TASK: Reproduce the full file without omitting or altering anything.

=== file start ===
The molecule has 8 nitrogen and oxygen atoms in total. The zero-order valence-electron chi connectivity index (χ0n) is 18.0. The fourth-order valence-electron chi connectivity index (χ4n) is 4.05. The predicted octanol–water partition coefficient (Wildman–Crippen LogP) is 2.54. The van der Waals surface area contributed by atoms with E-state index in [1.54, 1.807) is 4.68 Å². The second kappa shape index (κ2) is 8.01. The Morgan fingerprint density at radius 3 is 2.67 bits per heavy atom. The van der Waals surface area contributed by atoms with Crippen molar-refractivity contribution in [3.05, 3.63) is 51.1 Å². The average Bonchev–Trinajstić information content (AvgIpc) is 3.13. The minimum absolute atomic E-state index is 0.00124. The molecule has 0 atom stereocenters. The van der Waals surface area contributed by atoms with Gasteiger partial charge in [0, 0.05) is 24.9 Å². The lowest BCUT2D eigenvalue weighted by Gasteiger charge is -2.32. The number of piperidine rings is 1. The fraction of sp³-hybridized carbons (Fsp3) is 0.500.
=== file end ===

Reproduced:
The molecule has 8 nitrogen and oxygen atoms in total. The zero-order valence-electron chi connectivity index (χ0n) is 18.0. The fourth-order valence-electron chi connectivity index (χ4n) is 4.05. The predicted octanol–water partition coefficient (Wildman–Crippen LogP) is 2.54. The van der Waals surface area contributed by atoms with E-state index in [1.54, 1.807) is 4.68 Å². The second kappa shape index (κ2) is 8.01. The Morgan fingerprint density at radius 3 is 2.67 bits per heavy atom. The van der Waals surface area contributed by atoms with Crippen molar-refractivity contribution in [3.05, 3.63) is 51.1 Å². The average Bonchev–Trinajstić information content (AvgIpc) is 3.13. The minimum absolute atomic E-state index is 0.00124. The molecule has 0 atom stereocenters. The van der Waals surface area contributed by atoms with Gasteiger partial charge in [0, 0.05) is 24.9 Å². The lowest BCUT2D eigenvalue weighted by Gasteiger charge is -2.32. The number of piperidine rings is 1. The fraction of sp³-hybridized carbons (Fsp3) is 0.500.